As we settle down, we enjoy the last few songs of Andra’s band. The sun begins to set and as a red fog descends upon the streets our audience of children grows, defying the usual 7 o’clock prayer-time curfew.

We say our ‘Nche’s’ and ‘Ekakeneh’s’ before the rehearsal begins.

Hard at work

Ton Ton and Madou get into the groove…

Uncle Fousseyni (the middle brother of the Kouyaté family) joins us for a rehearsal

While the orange mud brick wall behind us radiates the days dry heat and Mikaela’s microphone distorts gently we begin to wonder whether this rehearsal space could not be improved with some relocation work.

Rehearsing in Dialakorodji

But as Aramata waves an offer of porridge in our direction, the children dance and a local farmer passes us with his twelve strong cattle herd mooing loudly into the dusk air, we understand Andra’s choice of space.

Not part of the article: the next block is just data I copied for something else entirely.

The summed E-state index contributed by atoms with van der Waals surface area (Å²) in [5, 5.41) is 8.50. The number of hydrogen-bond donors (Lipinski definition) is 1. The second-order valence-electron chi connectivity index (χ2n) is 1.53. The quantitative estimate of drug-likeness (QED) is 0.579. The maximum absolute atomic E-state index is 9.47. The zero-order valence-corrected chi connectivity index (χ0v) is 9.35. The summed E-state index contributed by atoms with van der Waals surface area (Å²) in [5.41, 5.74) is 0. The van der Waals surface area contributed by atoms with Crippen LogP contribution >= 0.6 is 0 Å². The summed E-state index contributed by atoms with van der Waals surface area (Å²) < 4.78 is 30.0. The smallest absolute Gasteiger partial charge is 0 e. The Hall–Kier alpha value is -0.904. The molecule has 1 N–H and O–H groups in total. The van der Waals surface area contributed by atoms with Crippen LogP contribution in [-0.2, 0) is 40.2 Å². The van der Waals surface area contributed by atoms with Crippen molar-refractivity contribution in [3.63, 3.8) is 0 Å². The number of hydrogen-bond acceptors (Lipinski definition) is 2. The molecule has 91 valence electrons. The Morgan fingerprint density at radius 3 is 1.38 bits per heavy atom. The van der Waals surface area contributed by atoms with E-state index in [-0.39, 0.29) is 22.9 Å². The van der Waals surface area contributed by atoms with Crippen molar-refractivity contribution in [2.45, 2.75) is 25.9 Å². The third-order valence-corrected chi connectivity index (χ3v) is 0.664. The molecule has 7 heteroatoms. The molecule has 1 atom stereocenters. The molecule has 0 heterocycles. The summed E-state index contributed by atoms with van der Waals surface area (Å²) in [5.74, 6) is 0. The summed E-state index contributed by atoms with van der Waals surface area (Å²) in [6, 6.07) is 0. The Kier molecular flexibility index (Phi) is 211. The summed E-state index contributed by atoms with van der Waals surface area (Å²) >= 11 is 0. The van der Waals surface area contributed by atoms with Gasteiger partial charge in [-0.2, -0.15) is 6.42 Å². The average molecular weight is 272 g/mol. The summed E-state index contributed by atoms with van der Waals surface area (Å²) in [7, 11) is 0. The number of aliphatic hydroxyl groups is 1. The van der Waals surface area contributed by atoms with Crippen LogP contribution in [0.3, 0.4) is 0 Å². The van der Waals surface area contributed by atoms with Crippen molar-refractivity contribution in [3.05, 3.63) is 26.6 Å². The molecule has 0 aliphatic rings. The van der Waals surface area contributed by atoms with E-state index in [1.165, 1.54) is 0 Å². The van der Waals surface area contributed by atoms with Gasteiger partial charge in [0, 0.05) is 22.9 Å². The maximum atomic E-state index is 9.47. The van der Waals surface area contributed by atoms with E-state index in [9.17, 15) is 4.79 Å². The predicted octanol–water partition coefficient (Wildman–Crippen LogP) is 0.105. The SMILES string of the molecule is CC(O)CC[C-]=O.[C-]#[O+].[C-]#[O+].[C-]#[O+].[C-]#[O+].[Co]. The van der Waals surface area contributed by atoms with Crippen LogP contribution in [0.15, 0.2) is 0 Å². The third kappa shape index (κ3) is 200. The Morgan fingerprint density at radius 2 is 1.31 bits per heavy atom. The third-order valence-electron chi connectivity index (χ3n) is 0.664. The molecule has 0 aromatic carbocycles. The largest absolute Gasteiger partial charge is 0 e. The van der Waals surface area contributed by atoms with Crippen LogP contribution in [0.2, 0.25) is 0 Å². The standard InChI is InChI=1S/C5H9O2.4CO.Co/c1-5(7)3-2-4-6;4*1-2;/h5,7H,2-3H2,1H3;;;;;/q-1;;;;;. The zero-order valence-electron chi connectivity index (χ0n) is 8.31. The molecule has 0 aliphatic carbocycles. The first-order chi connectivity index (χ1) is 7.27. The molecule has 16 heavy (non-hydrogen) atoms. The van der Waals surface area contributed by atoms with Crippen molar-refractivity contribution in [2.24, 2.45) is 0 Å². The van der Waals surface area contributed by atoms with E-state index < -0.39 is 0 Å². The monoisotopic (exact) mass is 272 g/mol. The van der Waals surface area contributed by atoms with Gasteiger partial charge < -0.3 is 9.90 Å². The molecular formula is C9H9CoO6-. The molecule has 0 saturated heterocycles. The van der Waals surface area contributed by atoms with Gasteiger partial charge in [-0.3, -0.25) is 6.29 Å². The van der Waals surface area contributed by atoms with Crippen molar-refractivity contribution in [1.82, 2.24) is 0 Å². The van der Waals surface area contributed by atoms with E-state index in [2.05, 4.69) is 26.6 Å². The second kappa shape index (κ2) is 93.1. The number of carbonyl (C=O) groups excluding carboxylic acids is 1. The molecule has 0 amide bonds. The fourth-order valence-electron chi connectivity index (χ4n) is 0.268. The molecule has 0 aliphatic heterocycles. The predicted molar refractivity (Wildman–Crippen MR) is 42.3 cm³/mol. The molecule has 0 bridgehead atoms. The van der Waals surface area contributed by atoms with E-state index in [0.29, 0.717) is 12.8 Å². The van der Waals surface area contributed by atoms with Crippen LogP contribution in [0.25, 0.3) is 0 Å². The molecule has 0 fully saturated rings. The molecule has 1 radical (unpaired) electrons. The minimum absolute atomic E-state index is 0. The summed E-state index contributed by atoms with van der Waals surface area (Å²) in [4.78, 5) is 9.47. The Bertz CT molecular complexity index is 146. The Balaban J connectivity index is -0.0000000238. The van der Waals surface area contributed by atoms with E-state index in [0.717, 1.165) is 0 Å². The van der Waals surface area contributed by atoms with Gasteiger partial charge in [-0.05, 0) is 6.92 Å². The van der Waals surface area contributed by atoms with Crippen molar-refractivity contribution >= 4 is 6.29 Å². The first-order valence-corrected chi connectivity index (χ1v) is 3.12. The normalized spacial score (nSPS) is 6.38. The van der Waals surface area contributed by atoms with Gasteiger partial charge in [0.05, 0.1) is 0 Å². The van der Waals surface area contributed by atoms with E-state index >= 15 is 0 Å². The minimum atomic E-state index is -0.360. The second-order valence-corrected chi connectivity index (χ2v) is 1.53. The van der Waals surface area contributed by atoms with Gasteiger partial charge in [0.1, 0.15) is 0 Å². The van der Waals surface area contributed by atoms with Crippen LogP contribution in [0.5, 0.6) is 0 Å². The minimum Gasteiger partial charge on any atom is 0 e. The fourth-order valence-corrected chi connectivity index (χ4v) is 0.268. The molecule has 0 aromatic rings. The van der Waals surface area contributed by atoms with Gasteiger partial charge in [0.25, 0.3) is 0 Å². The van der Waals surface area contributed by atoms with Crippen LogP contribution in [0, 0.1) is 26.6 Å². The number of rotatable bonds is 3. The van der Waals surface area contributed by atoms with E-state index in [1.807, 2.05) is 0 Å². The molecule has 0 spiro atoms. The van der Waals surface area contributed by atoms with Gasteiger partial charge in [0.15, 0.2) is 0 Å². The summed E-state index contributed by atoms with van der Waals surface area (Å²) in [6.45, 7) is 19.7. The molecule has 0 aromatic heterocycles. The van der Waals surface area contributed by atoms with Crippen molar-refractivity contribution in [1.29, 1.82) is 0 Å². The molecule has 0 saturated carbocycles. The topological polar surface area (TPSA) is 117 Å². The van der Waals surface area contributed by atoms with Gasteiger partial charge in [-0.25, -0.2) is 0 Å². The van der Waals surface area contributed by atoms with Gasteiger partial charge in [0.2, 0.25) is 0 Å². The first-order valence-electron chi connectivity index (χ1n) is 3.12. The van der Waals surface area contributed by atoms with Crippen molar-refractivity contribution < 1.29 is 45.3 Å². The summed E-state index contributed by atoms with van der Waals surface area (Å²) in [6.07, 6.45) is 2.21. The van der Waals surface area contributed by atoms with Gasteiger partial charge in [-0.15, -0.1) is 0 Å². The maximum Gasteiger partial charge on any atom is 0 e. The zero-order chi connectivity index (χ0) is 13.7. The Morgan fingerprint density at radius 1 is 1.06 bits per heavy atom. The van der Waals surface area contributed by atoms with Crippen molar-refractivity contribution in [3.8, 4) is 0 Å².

In the few rehearsals we’ve had so far, we’ve worked on mixing a couple of traditional songs from home with Bambara songs. The result; the start of someting we hope to record at the end of March.

“You have to get used to the local colours…”

“Yes, yes! It’s a beautiful and modern house, much better than these houses!”, he gestured to the homes that stood behind him.

“Ok, can we have a look inside?”

“Well no, I don’t have the key.”

As we began to grow uncomfortably accustomed to the ways of the Malian estate agent, we had sighed and waited for his moped riding cousin to arrive with the keys. We eventually looked around the flat with its lovely balcony overlooking the road. Beyond the road was a dark expanse (we only made it by evening time), I assumed this was a field or some rocks.